AUCKLAND (Pacific Media Watch): The Fijian regime has attacked BBC following an investigative programme in the United Kingdom last week where the broadcaster showed footage of Conservative Member of Parliament Patrick Mercer accepting money from a fictitious consultancy firm.
BBC journalist Daniel Foggo admits having “used Fiji”, but refuses to apologise, arguing that the BBC has “not put anything further into the public domain that’s not already there,” according to Radio Australia’s Pacific Beat.
MP Patrick Mercer announced before the programme aired that he was resigning from his position in the Conservative Party and that he would not stand for re-election.
Panorama painted a bleak picture of Fiji, stating that the military junta in the country is responsible for the lack of tourists there while the BBC reporter was visiting.
“The army’s been in charge here since toppling the democratic government in 2006. Army chief Frank Bainimarama became Prime Minister and as a result Fiji was suspended from the Commonwealth,” reporter Daniel Foggo stated in the documentary.
“The effect that Bainimarama’s had on Fiji has been mainly negative. He’s totally destroyed all semblance of democracy. What we see is a total dictatorship in Fiji,” general secretary of the Fiji Sugar and General Workers’ Union Felix Anthony said in the programme.
Foggo told Radio Australia that Fiji was chosen for this particular episode of Panorama, titled Cash For Questions Undercover, because of its questionable human rights record.
Because of this record, British MPs wanting to make a deal with a lobbyist representing Fiji would consequently look worse than if the lobbyist was representing a country with a cleaner human rights record.
The object of the programme was to “see how far lobbyists with money to spend can infiltrate Parliament trying to get MPs and peers to bend the rules.”
The outcome of the programme was one MP ousted from his party and one Pacific country deeply offended.
Fiji Prime Minister Frank Bainimarama was interviewed by Auckland Hindi station Radio Tarana earlier this week and made it clear that he did not appreciate the BBC programme.
“We got dragged in through no fault of our own. Now I’m happy that the British media expose this MP. But I’m not happy about having Fiji’s reputation dragged through the mud,” Bainimarama told the radio station.
The Fijian Prime Minister was provoked by what he refers to as a “British government minister” who got up in the House of Commons in London and spoke negatively about the Melanesian country.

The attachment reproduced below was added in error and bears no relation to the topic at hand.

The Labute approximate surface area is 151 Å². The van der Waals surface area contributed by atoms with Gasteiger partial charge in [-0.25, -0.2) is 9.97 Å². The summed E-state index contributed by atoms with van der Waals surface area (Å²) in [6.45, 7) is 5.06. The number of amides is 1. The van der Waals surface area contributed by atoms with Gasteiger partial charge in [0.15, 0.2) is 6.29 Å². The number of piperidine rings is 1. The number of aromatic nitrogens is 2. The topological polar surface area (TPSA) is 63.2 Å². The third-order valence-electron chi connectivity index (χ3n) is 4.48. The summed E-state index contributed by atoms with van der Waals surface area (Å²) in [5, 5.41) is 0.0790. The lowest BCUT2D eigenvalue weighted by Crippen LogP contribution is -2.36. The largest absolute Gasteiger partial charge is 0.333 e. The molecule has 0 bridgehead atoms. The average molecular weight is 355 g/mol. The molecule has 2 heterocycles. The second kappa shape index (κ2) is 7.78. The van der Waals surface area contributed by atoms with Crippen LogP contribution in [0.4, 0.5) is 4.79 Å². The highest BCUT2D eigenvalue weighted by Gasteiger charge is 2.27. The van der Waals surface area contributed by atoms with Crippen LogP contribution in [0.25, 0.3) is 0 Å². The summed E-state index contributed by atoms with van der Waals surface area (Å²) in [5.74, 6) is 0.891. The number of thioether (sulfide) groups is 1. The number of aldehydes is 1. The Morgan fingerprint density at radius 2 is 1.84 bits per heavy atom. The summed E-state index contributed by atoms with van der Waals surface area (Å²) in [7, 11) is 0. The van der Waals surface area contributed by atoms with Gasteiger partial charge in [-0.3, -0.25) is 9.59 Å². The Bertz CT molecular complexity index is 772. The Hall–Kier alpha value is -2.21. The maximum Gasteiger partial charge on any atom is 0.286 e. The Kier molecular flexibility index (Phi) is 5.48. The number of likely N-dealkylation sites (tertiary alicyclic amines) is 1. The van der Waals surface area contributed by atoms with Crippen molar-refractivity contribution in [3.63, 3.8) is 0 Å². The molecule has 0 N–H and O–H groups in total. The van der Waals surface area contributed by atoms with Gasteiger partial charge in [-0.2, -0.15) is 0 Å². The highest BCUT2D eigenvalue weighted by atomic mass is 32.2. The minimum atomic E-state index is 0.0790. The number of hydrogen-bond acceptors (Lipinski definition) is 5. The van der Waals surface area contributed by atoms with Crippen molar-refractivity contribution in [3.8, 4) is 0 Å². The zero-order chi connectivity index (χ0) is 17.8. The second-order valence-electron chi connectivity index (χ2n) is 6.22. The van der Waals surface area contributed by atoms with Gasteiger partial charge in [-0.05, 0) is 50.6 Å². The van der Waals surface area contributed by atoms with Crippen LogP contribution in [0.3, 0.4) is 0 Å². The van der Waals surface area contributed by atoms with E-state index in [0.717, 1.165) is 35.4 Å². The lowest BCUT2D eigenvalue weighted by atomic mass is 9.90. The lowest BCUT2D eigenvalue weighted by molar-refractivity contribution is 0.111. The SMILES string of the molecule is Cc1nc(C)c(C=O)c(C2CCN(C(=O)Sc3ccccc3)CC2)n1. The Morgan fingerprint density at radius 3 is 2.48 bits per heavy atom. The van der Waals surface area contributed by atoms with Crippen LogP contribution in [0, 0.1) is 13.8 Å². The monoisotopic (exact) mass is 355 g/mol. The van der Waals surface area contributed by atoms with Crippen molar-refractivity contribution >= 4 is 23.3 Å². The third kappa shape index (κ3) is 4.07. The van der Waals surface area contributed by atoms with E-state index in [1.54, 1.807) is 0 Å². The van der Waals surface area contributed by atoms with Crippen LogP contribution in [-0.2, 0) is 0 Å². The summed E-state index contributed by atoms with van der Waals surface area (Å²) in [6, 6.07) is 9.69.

“He kept going on about the lack of democracy and human rights and so on and so on. For Pete’s sake, we’re having an election next year. We have half a million people registered to vote. We have all the big political parties taking part. That is democracy. [The minister is] totally ignorant about the real situation in Fiji, as I said. The whole thing was very disappointing and unfair,” Bainimarama said.
The fake consultancy firm that BBC reporter Daniel Foggo set up in the Panorama documentary sought to lobby MPs to get Fiji back into the Commonwealth, something which was denied Fiji following the 2006 coup.
The reporter, who successfully portrayed himself as a lobbyist, argued when meeting MP Patrick Mercer that both the sugar and tourism industries have been hit by Fiji’s suspension from the Commonwealth.
The fake firm therefore wanted to pay Mercer to be its consultant, so he could front Fiji’s reintroduction to the Commonwealth.
Mercer agreed and suggested an arrangement whereby he would charge UK 2000 pounds ($NZ 3908) for working two full days as a consultant for the firm a month.
He characterised that as a low price for consultancy.
Daniel Foggo and the BBC are unrepentant about how they have used Fiji in their programme. He distances himself from Bainimarama’s comments.
“We didn’t say we were representing the Fijian government. We said we were representing a conglomeration of business interests in Fiji which we never named, so Fiji’s name was even more incidental because of that,” Foggo said in an interview with Radio Australia earlier this week before underlining that the BBC has only used things that are in the public domain and that they therefore will not apologise to Fiji for the programme.
“If he [Prime Minister Bainimarama] doesn’t like that being repeated, well, I’m sorry about that, but perhaps elections could have been more forthcoming than now. That might have helped,” Foggo said.
He doubts the programme will have a lasting negative impact on Fiji, but stresses that he thinks Prime Minister Frank Bainimarama should be more concerned with the country’s human rights record.
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